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5 valuable lessons I learned in my 36-year long career

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On October 7 this year, I completed thirty-six years in my career as a journalist and a content specialist. During the course of these three decades and more I learned a great deal in every job I held since 1986. I’m not talking about the knowledge, practical skills, and expertise I gained in different workplaces. I’m referring to things that no job position, leader or teamwork could have taught me.

Here are five lessons, in no particular order, I have learned in my career so far. I might add that some of these are also based on the experiences of other working people I have known all these years.

Don’t take up a job for the sake of it

While it is often necessary to accept any line of work in the early days of your career, treat it as a stepping stone to move into a job for which you have a passion and for which you have been trained. Answer to your calling when you’re still young so that you don’t fall into a comfort zone and waste your prime years in a job you don’t like. Step out and do what you’d love to do and what you’re really good at.

Speak up for yourself

There will be times when your performance will go unnoticed or unappreciated and that can be demoralising. This is in fact a universal workplace issue. According to a recent OnePoll survey in the US, over 63% of workers felt unappreciated by their employers on a daily basis, while 59% said they’d never had a boss who truly appreciated their work. But you do have a choice: Speak up for yourself. Talk about your role or contribution without sounding boastful. Let others in your workplace know of your achievement. Sometimes, in order to be valued for what you do, it’s necessary to blow your own trumpet.

Never sell yourself short

Avoid belittling yourself in front of your superiors and colleagues, and never underestimate or play down your role in the company or the value of your work. Just because your abilities and accomplishments are not acknowledged or rewarded does not mean that you have to turn the gun on yourself. As American tennis player Arthur Ashe is believed to have said, “Regardless of how you feel inside, always try to look like a winner. Even if you are behind, a sustained look of control and confidence can give you a mental edge that results in victory.” While you can be realistic about your shortcomings, if any, avoid speaking about yourself in a negative way. It will not only not do your self-esteem any good, you’ll likely end up putting mental brakes on your career path.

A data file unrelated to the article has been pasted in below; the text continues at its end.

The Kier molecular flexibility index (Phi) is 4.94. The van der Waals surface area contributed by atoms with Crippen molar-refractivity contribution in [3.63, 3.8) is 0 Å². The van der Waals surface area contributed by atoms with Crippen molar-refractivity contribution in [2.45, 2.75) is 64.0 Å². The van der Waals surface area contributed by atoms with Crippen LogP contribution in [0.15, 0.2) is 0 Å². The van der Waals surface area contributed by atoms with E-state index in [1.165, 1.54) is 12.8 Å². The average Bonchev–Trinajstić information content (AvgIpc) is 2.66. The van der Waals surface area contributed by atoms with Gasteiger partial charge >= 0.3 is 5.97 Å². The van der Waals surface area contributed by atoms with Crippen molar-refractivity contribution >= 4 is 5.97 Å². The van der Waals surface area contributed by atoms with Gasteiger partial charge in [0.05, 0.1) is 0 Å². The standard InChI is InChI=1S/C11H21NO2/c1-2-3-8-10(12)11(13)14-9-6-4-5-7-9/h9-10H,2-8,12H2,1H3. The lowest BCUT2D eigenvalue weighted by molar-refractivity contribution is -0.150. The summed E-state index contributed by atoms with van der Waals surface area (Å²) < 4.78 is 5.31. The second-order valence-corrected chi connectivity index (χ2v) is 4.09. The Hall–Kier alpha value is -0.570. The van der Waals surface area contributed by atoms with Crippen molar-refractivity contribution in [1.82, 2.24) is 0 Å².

Ask and you will get it

One of the first things I learned in my career was this – you’ll seldom get something without asking for it. One of the reasons why employers may overlook you for a promotion or salary hike is because of your lack of visibility, which in turn could be because your superior or reporting manager is either not valuing your work or not pushing you enough with the management. If you think you’re being sidelined, deliberately or otherwise, then the best thing you can do is to fight your own case. Be bold and ask for that promotion or raise you deserve. You’ve nothing to worry about because you're already getting the short end of the stick.

Photo: Headway/Unsplash
Bond with the right people

The people you work with is nearly as important as the job you do. Befriend co-workers with a healthy and positive attitude, and who will stand by you through your highs and lows. A good colleague will support and encourage you every step of the way, while a bad one will resent your success and pull you down at every opportunity. Choose your co-workers wisely, for they’ll help you to navigate work-related challenges and thrive in your job.

3 bonus lessons

1. Go the extra mile: Make a special effort to do more than you’re required to do, such as taking up a project or an assignment that’s not a part of your job profile. This will earn you more goodwill and recognition, and make you stand out as an honest and a reliable worker.

2. Use up your paid or earned leave: The best way to de-stress or recharge your batteries is to use up your annual leave and take periodical breaks or go on vacations. You owe it both to yourself and to your family.

3. Avoid office gossip: While a bit of workplace gossip is inevitable and harmless, engaging in loose talk or uncalled-for criticism about colleagues behind their backs can be toxic and detrimental to your reputation, productivity and growth. There’s nothing to be gained from this behaviour. Besides, it’s also morally wrong.

A final word.

It’s not just the years you put in your career that counts – it’s also how you push yourself in the workplace and get better outcomes for yourself that matters.

© Prashant C. Trikannad

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